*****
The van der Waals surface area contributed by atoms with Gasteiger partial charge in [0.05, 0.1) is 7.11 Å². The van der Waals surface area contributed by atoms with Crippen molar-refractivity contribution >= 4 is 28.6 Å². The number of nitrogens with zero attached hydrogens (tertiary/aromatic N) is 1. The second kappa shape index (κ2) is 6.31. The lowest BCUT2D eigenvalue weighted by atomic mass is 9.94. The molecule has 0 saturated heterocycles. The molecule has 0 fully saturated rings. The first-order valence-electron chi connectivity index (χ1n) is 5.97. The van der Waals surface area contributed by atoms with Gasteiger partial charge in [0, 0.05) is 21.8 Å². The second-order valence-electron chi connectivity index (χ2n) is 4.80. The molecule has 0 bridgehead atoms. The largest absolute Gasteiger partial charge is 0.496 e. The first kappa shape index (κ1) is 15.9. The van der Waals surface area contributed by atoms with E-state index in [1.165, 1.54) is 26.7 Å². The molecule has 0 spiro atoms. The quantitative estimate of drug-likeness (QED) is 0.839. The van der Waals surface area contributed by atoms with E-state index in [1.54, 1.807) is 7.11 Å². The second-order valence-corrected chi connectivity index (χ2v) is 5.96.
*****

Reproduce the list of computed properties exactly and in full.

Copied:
The van der Waals surface area contributed by atoms with Gasteiger partial charge in [0.05, 0.1) is 7.11 Å². The van der Waals surface area contributed by atoms with Crippen molar-refractivity contribution >= 4 is 28.6 Å². The number of nitrogens with zero attached hydrogens (tertiary/aromatic N) is 1. The second kappa shape index (κ2) is 6.31. The lowest BCUT2D eigenvalue weighted by atomic mass is 9.94. The molecule has 0 saturated heterocycles. The molecule has 0 fully saturated rings. The first-order valence-electron chi connectivity index (χ1n) is 5.97. The van der Waals surface area contributed by atoms with Gasteiger partial charge in [0, 0.05) is 21.8 Å². The second-order valence-electron chi connectivity index (χ2n) is 4.80. The molecule has 0 bridgehead atoms. The largest absolute Gasteiger partial charge is 0.496 e. The first kappa shape index (κ1) is 15.9. The van der Waals surface area contributed by atoms with E-state index in [1.165, 1.54) is 26.7 Å². The molecule has 0 spiro atoms. The quantitative estimate of drug-likeness (QED) is 0.839. The van der Waals surface area contributed by atoms with E-state index in [1.54, 1.807) is 7.11 Å². The second-order valence-corrected chi connectivity index (χ2v) is 5.96.